Yesterday was the incredibly brilliant event from TechCrunch Europe called Geek 'n Rolla. A day jam-packed with incredibly interesting presentations from entrepreneurs and techie geniuses such as Andy McLoughlin from Huddle and Leisa Reichelt. It was one of the few events I have walked away from feeling like I actually learned something, and that it was immensely productive.
I was asked by TechCrunch Europe's editor, Mike Butcher, to moderate a panel about women in tech start-ups, that aimed to find solutions on how we can get more women involved in said start-ups.
Stupidly, I forgot that we don't need to try and get more women involved in technology, and that speaking about it is not only "demeaning to the many brilliant chicks out there with sparkling careers built on merit" but "do little to help" as "they’re
likely to do more harm than good by devaluing the females already in
With me on the panel were four talented, incredibly articulate women:
- Lisa Reichelt, a brilliant User Experience Consultant
- Nacera Benfedda, Director of Product for Viadeo.
- Sophie Cox, co-founder of Worldeka,
- Zuzanna Pasierbinska-Wilson, the Head of Marketing Communications of Huddle, and the creator of Silicon Stilettos - a networking group for women in IT, social media, PR and anything else that falls under the tech sector.
We were also meant to have Paul Walsh, entrepreneur and CEO of Segala, on our panel, but just hours after writing a post about the "Manufactured Anger of the Lack of Women in Tech" Walsh suddenly came down with viral tonsillitis and was sadly unable to attend.
(I do mean that, I had some really good questions for you, Paul!)
I admit that the beginning our panel was a bit slow. I think had we been at a BlogHer event or the She's Geeky un-conference it would have gone down a little better, but since our audience was a predominately male group of techies and creators of start-ups, I can see how they would be
incredibly a little uninterested.
(I was told that the first part of it "sucked" by someone at the after-party.)
Thankfully, I was told that we had a guy who wanted to hop on the panel and speak, so we immediately brought him up on stage as I wanted a male opinion on the panel - as well as someone to ask my questions I had for Paul Walsh.
("Do you think that, ultimately, men are to blame for the lack of women in technology?", etc)
The Daily Telegraph blogger, Milo Yiannopoulos happily hopped on stage to "bring some common sense" to the panel. I'm thankful that Milo did volunteer to join the panel because he really did kick it up a notch - it was like having Sarah Palin on stage at a Women's Rights rally.
"I find this discussion patronising to women. There are reasons which
have nothing to do with prejudice why women are not more involved in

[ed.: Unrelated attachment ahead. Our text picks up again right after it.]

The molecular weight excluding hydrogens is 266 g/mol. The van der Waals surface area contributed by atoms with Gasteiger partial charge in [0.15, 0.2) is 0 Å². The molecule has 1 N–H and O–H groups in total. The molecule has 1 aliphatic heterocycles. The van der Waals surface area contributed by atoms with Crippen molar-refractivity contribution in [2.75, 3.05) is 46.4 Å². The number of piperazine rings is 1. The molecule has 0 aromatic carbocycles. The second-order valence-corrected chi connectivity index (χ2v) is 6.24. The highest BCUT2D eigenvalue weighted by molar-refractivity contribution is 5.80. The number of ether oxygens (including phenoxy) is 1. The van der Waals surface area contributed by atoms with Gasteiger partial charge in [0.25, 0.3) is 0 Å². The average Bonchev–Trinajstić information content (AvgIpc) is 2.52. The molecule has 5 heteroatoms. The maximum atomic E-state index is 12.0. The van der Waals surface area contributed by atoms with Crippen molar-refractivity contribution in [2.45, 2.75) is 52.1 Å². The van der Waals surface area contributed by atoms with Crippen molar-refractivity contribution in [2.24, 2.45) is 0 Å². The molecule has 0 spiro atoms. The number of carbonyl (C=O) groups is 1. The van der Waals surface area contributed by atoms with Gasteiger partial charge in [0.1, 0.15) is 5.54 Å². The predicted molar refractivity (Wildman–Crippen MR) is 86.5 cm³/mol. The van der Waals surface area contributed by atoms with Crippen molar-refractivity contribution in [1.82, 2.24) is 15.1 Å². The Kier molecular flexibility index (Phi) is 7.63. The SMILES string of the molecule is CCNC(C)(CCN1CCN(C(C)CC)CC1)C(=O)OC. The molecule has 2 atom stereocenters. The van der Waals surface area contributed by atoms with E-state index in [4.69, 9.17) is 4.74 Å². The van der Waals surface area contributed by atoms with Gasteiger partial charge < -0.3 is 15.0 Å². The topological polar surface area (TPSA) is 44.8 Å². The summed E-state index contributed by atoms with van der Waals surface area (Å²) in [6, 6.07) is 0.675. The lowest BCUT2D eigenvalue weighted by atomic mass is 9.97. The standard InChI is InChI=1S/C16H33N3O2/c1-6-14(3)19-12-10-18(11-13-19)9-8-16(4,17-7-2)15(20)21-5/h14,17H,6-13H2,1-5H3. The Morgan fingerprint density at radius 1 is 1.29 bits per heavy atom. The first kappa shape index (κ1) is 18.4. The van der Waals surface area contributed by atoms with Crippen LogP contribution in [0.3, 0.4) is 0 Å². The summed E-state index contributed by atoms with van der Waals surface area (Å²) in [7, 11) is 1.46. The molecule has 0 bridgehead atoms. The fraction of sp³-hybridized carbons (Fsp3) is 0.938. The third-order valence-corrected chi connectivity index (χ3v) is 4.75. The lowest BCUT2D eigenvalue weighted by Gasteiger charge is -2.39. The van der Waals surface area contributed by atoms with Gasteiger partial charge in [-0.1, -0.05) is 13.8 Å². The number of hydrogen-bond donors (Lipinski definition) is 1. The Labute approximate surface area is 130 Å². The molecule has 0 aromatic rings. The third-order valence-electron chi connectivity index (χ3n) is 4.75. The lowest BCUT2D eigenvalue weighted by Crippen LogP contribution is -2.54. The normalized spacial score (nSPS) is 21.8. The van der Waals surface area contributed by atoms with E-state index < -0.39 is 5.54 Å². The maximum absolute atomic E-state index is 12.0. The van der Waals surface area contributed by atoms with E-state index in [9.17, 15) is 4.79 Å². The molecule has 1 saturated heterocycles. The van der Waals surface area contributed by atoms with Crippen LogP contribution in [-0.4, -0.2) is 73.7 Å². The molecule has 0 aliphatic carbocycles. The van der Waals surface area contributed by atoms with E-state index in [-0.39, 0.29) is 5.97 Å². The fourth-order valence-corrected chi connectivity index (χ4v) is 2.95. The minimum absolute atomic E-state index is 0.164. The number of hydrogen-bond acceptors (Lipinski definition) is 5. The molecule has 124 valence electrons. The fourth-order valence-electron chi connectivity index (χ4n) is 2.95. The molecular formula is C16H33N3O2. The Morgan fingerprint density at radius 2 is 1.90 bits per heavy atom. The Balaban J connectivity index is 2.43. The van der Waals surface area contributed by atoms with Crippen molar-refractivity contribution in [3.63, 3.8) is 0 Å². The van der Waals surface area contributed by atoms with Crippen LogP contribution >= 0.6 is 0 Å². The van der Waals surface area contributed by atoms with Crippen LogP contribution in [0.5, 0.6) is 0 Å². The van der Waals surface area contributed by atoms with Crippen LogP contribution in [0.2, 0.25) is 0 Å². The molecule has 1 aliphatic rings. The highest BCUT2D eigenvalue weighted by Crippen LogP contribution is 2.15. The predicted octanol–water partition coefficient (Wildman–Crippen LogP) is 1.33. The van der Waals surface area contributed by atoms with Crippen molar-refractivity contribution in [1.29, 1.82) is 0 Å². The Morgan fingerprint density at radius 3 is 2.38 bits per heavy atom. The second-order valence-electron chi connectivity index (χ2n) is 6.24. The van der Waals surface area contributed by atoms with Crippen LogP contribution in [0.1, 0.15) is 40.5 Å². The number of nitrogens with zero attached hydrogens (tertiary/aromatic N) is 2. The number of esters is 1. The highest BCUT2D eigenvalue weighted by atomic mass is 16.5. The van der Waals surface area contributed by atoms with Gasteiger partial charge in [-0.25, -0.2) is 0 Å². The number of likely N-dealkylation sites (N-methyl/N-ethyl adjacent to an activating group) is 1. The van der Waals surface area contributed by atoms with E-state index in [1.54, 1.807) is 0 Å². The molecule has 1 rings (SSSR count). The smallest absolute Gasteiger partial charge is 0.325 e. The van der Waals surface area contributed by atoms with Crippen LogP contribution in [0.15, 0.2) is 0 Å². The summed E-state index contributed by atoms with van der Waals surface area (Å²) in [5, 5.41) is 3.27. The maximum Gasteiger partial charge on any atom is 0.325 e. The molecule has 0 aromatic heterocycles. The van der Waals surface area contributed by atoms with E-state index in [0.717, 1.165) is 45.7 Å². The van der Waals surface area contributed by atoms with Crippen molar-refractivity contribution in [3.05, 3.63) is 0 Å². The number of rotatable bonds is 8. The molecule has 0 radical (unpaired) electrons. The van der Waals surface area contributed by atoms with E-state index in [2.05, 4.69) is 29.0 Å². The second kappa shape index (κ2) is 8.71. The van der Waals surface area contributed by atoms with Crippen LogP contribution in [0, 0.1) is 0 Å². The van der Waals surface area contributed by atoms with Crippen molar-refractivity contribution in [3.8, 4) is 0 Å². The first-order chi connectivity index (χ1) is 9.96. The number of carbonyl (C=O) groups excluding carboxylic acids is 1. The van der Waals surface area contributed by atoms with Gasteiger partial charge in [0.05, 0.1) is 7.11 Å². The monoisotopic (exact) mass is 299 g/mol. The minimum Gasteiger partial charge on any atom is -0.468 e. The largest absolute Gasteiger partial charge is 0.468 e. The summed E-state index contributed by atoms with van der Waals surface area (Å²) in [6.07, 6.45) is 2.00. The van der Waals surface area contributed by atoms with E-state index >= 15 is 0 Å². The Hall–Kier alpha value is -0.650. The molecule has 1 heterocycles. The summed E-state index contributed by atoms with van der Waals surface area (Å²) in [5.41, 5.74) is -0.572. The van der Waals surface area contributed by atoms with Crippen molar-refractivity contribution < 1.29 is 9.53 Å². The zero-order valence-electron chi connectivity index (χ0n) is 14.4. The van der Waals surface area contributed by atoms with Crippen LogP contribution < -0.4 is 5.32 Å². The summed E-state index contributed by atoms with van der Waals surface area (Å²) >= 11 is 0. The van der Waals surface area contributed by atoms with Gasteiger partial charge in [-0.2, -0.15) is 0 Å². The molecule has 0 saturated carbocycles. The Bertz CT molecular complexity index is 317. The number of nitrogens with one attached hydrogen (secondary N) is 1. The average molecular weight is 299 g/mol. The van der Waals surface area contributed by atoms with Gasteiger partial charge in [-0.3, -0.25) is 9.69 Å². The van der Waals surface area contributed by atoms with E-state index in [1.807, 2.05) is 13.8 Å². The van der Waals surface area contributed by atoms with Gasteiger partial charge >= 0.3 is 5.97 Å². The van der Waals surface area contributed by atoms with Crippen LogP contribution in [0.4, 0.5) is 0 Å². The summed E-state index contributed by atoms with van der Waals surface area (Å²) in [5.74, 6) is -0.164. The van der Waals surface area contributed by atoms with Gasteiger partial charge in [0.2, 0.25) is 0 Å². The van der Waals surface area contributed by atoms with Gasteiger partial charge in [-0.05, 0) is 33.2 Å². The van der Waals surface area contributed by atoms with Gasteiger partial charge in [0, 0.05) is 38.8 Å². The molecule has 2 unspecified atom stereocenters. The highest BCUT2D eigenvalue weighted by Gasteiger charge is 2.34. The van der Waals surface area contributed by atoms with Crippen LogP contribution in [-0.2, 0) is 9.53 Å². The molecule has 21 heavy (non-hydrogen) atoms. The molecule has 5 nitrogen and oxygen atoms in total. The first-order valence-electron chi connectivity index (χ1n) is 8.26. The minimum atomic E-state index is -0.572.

the tech scene. Do we need to change the game? [...] No! We shouldn't
be apologising for having fewer women in a sector in which men
naturally perform better [...] We need a serious, systematic study that
looks at the actual reason why women are not in tech, rather than
tiptoeing around each other with anecdotal evidence."
Instead of discussing how we could get more women involved in tech start-ups on a panel at a tech start-up conference, yeah, we should have someone do a "serious, systematic study" into the actual reasons why there are less women in technology.
Not like the pretend, "anecdotal evidence" that Zuzanna found after conducting a survey about women in technology that found some made-up figures like 33% of women said they had "none or only one female colleague on staff" and that 65% admitted women were "underrepresented in their firms".
I mean what does the Harvard Business Review or Gartner or The National Science Foundation or MIT know about the number of and decline of women in IT?
Harvard really need to stop being so emotional.
But to be honest, sitting there rattling off numbers isn't the answer. It's absolutley ridiculous.
Maybe instead of talking about the pay gap we should just assume that women just want to be paid less. Or maybe get one of those feminists types to do a research project to find out of this said "pay gap" even exists.
Paul Walsh says that the women who want to be in tech, are in tech.
Which, I think is true.
I also think that there are women who would be in tech if they knew more about it. I think we wouldn't be having this panel if ten years ago, the government and schools thought to encourage more women to get involved in computer sciences, and encouraged those who were good at mathematics to pursue careers outside of typical female industries such as education. (And having a hot dinner waiting for you on the table by the time you get home.)
I think our tech culture, how it is now, isn't exactly a comfortable place for women to be all the time. I don't like having to pick up a gadget magazine with a half-naked woman on the cover. I don't like going to conferences where women with expensive tits and tiny skirts hand me fliers.
It gets boring to be the only woman at events for entrepreneurs - especially when your product or website is aimed at other women.(And the only women who are there are uninterested in talking to you because they have a room full of attention.)
Our tech culture just blatantly ignores more than half of its audience and consumers. 51% of women say that what they read in blogs influences their purchasing decisions and in the UK alone there are over 2.18 million women online aged 25-34 online. They account for 55% of the time spent on the internet. Women online are powerful. Never mind all the blogging they're doing - they're you're users. They're your unique visitors. They're buying your products.
They're also your colleagues.
Towards the end of the panel someone stood up and said, "Why do we even need more women in tech?"